Many works have been published, including classics of Hindu thought such as both the Sanskrit and the Tamil versions of the Ribhu Gita, and Sankara’s Svatmanirupanam. There are more manuscripts still to be published. This collaboration produced the only complete English translation of the Tamil-language Ribhu Gita, titled Song of Ribhu. This work has been reprinted in India by Ramanasramam, and has been translated into Hindi and Italian.

Original written works by Nome include Timeless Presence and Self-Knowledge. A commentary on Sri Ramana’s “Self-Inquiry,” Essence of Inquiry has also been published and is available  from the Ramanasramam bookstore, Ramana Centre for Learning in Bangalore, and SAT.

Since the founding of SAT

Nome was invited by Sri Ramanasramam to participate at the 1996 centenary celebration of Sri Ramana Maharshi’s arrival at Arunachala. He has also spoken at The Ramana Centre for Learning in Bangalore, by request of A.R. Natarajan. Both Ramanasramam and The Ramana Centre for Learning have published books written or translated by Nome.

New books continue to be published each year, including original material, and collections and translations of important work of Advaita Vedanta.

Recent Health Issues

In recent years the body of Nome has been affected by Parkinson’s disease. At satsang you may notice a trembling of his right hand. I have discussed this with Nome. He said that there are standard treatments, which are really only short term and with side effects. He said that the best treatment is Ramana’s self inquiry, which does has a side effect also, that of bliss.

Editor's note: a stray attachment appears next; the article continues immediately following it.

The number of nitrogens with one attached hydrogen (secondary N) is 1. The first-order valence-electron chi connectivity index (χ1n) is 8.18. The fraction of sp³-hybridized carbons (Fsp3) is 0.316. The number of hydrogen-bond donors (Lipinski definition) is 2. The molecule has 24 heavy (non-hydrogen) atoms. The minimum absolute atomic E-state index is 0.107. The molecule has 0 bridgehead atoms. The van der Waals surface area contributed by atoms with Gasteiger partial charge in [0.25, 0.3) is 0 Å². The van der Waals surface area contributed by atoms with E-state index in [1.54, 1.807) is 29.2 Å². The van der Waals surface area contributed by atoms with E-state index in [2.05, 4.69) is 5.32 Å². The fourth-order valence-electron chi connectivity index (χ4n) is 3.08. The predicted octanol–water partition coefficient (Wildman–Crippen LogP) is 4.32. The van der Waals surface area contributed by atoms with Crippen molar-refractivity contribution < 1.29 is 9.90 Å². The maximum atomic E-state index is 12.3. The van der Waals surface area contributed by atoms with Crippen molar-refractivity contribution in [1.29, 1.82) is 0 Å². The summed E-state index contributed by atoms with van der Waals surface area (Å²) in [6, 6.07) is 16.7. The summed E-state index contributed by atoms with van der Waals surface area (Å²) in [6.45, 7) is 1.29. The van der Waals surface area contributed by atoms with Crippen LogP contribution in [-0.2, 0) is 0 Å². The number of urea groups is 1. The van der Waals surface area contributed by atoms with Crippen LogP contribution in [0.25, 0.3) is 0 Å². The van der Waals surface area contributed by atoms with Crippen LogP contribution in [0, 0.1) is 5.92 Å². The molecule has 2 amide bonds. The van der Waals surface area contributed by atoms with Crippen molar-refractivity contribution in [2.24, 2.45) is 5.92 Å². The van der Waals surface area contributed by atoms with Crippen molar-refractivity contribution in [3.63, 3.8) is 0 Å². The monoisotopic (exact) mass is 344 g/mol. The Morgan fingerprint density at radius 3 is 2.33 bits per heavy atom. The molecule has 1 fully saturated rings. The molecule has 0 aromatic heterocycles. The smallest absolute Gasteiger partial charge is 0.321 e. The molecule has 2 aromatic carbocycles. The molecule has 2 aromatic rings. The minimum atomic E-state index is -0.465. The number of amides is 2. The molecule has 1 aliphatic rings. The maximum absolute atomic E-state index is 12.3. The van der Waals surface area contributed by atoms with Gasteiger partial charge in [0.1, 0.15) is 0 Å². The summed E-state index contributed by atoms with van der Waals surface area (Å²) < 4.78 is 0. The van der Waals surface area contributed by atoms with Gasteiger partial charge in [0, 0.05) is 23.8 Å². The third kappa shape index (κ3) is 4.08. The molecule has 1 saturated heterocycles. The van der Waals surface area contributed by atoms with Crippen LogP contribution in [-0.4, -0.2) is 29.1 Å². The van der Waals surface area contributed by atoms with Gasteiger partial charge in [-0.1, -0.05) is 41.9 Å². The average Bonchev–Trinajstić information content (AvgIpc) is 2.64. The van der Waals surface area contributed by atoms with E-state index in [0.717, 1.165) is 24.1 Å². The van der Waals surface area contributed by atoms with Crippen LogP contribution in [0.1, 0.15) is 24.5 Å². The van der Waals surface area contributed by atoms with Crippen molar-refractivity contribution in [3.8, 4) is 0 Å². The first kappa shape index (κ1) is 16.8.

More about SAT can be found at www.satramana.org. More about Nome is on Wikepedia, at http://en.wikipedia.org/wiki/Nome,_Spiritual_Teacher.

A series of discourses from Nome’s book, Self Knowledge can be found at the advaita.org.uk site. They start with this url http://www.advaita.org.uk/discourses/teachers/self1_nome.htm.

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2 Responses to “The Mind – Satsang discourse by Nome”

  1. pumdv Says:

    Human mind whn tracked it leads to the outer world and this is graphically represented by the Pasa thread held by the goddess parvathi and Ganesha. When you go to temple please observe the hand postures and the objects in the gods hand. When the connection between th ewoven thread is cut it is the end of me or I so there is no me or no I, mind is connected to each other by the pasa kiuru ( thread held in the hand of the Ganesha and goddess parvathi

  2. lakkki Says:

    Really this is nothing but grace of sri ramana bhagawan.